MAR 10, 2017 1:41 PM PST

Allergies? Try farm life.

WRITTEN BY: Kerry Evans

Why the heck do we get allergies?

 

Researchers from the University of Geneva knew that kids who grew up on farms were less likely than their city-dwelling pals to develop asthma or allergies, such as hay fever. There’s also data that children who are in contact with farm animals early on are less likely to develop atopic sensitization when they are adults.

 

Can these cows prevent allergies?

 

The researchers, led by Philippe Eigenmann hypothesized that “strong activation of the innate immune system with microbial products may boost organisms to an immune status less prone to develope allergies.”

 

What’s so special about the farm? It’s filled with farm animals! And, of course, farm animals have their own microbiome. The researchers wanted to study the “farmhouse effect” in more detail. To do this, they developed a mouse model.

 

They bred mouse colonies in both a farm cowshed or a traditional laboratory animal facility (AF mice). Then, they tested both sets of animals for skin contact allergies. They also measured cytokine production and characterized the gut microbiome of both populations.

 

The researchers tested contact hypersensitivity by applying the allergen FITC to the ears of the mice. Mice raised in the AF group developed three times more ear swelling than the farm mice. Next, they transferred some of the AF mice to the farm when they were still young. Doing so gave these AF mice the same protection as being born on the farm. Specifically, younger AF mice saw better protection than older AF mice after they were moved to the farm.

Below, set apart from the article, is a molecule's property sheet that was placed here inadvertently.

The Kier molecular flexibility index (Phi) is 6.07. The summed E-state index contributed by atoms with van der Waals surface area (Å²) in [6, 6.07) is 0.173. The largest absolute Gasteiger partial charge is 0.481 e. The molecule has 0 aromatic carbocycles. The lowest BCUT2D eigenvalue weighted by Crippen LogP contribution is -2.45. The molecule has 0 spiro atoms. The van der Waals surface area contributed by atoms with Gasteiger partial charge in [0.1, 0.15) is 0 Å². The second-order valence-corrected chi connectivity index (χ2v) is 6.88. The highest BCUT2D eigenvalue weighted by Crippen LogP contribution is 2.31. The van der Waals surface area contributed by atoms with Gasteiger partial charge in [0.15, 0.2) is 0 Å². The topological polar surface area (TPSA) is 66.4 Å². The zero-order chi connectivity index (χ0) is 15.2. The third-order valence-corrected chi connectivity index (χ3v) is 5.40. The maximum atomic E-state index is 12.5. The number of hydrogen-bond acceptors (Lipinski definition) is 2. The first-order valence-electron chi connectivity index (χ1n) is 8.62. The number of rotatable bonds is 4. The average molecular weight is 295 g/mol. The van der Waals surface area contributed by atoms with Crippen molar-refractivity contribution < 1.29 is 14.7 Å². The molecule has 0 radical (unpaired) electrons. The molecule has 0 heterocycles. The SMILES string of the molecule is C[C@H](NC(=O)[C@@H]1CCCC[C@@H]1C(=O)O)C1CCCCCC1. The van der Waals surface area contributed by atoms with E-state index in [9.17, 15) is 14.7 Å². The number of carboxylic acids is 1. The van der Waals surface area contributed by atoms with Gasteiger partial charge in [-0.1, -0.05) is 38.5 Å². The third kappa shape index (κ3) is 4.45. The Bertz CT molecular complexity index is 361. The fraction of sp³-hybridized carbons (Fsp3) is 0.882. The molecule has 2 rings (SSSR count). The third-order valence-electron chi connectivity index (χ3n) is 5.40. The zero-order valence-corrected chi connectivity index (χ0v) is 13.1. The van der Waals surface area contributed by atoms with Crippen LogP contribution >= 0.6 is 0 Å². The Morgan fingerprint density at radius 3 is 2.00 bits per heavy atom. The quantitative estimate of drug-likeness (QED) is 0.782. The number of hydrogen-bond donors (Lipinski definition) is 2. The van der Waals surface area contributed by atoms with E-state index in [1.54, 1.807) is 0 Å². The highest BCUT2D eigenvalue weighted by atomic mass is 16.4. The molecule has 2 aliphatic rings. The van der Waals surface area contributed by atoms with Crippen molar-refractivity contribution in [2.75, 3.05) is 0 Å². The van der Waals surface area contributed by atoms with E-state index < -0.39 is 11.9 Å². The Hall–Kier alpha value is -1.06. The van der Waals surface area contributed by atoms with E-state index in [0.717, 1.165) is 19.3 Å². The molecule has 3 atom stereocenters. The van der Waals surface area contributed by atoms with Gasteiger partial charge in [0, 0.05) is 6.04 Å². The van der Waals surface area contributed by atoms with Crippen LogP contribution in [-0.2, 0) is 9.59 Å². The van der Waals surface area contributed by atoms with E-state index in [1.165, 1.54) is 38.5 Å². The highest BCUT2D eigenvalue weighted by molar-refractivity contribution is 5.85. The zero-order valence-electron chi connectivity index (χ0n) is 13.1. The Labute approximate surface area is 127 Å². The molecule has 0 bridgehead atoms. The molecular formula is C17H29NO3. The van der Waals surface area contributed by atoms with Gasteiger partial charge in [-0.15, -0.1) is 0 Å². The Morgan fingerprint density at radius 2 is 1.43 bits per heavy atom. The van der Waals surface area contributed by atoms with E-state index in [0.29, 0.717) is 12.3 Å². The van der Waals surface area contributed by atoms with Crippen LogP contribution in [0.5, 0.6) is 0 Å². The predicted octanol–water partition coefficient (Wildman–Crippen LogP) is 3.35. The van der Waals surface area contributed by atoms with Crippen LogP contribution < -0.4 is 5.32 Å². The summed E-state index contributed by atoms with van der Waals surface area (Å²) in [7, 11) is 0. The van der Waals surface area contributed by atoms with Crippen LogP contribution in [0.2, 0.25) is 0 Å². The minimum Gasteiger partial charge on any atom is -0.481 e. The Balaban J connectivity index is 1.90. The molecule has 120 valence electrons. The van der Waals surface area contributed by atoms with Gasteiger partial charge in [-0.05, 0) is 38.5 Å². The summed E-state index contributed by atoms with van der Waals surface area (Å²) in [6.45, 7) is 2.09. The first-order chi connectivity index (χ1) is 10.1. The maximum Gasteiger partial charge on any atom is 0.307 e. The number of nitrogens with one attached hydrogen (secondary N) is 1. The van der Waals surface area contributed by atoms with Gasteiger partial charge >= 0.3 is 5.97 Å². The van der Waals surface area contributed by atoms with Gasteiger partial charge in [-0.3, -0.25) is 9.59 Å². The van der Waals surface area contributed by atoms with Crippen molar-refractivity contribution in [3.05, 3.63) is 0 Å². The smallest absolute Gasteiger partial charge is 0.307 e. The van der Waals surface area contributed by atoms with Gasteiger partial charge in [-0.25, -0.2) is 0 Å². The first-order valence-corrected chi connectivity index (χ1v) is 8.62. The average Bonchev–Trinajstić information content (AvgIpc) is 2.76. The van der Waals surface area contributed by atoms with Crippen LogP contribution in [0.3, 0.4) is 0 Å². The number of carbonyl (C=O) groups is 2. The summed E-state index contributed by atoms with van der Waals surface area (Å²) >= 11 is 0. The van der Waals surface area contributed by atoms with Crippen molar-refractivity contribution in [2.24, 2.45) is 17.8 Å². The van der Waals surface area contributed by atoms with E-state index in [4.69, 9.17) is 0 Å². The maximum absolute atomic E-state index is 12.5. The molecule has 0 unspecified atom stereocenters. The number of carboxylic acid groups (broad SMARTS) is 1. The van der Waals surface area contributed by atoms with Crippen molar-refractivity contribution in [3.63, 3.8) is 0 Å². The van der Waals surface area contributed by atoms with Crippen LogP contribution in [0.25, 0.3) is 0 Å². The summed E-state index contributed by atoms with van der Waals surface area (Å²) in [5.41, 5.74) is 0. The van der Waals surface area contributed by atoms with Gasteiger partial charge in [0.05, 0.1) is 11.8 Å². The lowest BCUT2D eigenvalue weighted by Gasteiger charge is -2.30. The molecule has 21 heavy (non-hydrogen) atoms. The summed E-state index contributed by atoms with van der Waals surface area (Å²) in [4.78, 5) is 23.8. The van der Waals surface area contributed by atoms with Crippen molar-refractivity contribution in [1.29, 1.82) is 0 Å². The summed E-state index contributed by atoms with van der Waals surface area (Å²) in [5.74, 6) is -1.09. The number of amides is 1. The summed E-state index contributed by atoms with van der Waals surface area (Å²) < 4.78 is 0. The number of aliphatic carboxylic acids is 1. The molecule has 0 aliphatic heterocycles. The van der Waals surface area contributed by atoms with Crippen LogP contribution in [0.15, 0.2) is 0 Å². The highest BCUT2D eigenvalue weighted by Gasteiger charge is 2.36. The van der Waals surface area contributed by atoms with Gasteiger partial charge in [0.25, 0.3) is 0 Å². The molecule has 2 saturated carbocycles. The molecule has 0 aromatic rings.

After the contact hypersensitivity tests, the researchers looked at the immune cell profiles of the AF and farm mice. The immune systems of farm mice appeared to be activated earlier in life; they had a larger population of activated CD4 T cells. These activated T cells also produced specific cytokines - more IL-17, IL-22, and IL-10.

 

The group next examined the gut microbes of the farm and AF mice. They reasoned that there may be a specific microbe that helps trigger immune tolerance in the farm mice. Interestingly, the young farm mice had a larger population of murine mastadenovirus B. There was also a significant difference in the proportion of Lactobacillus, Alistipes, Roseburia, Adlercreutzia, and Clostridium between the farm and AF mice.

 

According to the authors, “this model might be useful to explore specific environmental factors, mostly microorganisms, in order to decipher the immunological mechanisms and the protective factors involved in the farming protective effect.”

 

Go visit the farm!

 

Sources: Clinical and Experimental Allergy, Science Daily

 

 

 

About the Author
Kerry received a doctorate in microbiology from the University of Arkansas for Medical Sciences.
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